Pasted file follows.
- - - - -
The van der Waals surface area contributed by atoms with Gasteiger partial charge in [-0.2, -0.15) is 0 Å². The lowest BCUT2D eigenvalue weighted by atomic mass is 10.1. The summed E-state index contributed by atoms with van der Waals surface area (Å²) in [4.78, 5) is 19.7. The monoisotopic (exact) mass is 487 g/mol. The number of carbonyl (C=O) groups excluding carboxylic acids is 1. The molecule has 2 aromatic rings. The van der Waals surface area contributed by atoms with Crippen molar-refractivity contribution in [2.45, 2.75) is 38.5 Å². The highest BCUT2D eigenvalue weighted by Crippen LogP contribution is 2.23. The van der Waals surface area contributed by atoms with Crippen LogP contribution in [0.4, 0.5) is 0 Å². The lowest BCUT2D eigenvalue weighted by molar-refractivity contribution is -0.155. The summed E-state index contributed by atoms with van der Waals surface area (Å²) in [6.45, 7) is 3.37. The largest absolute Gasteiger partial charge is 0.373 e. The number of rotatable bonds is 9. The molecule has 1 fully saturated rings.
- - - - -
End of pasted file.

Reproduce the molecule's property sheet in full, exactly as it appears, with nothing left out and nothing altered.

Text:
The van der Waals surface area contributed by atoms with Gasteiger partial charge in [-0.2, -0.15) is 0 Å². The lowest BCUT2D eigenvalue weighted by atomic mass is 10.1. The summed E-state index contributed by atoms with van der Waals surface area (Å²) in [4.78, 5) is 19.7. The monoisotopic (exact) mass is 487 g/mol. The number of carbonyl (C=O) groups excluding carboxylic acids is 1. The molecule has 2 aromatic rings. The van der Waals surface area contributed by atoms with Crippen molar-refractivity contribution in [2.45, 2.75) is 38.5 Å². The highest BCUT2D eigenvalue weighted by Crippen LogP contribution is 2.23. The van der Waals surface area contributed by atoms with Crippen LogP contribution in [0.4, 0.5) is 0 Å². The lowest BCUT2D eigenvalue weighted by molar-refractivity contribution is -0.155. The summed E-state index contributed by atoms with van der Waals surface area (Å²) in [6.45, 7) is 3.37. The largest absolute Gasteiger partial charge is 0.373 e. The number of rotatable bonds is 9. The molecule has 1 fully saturated rings.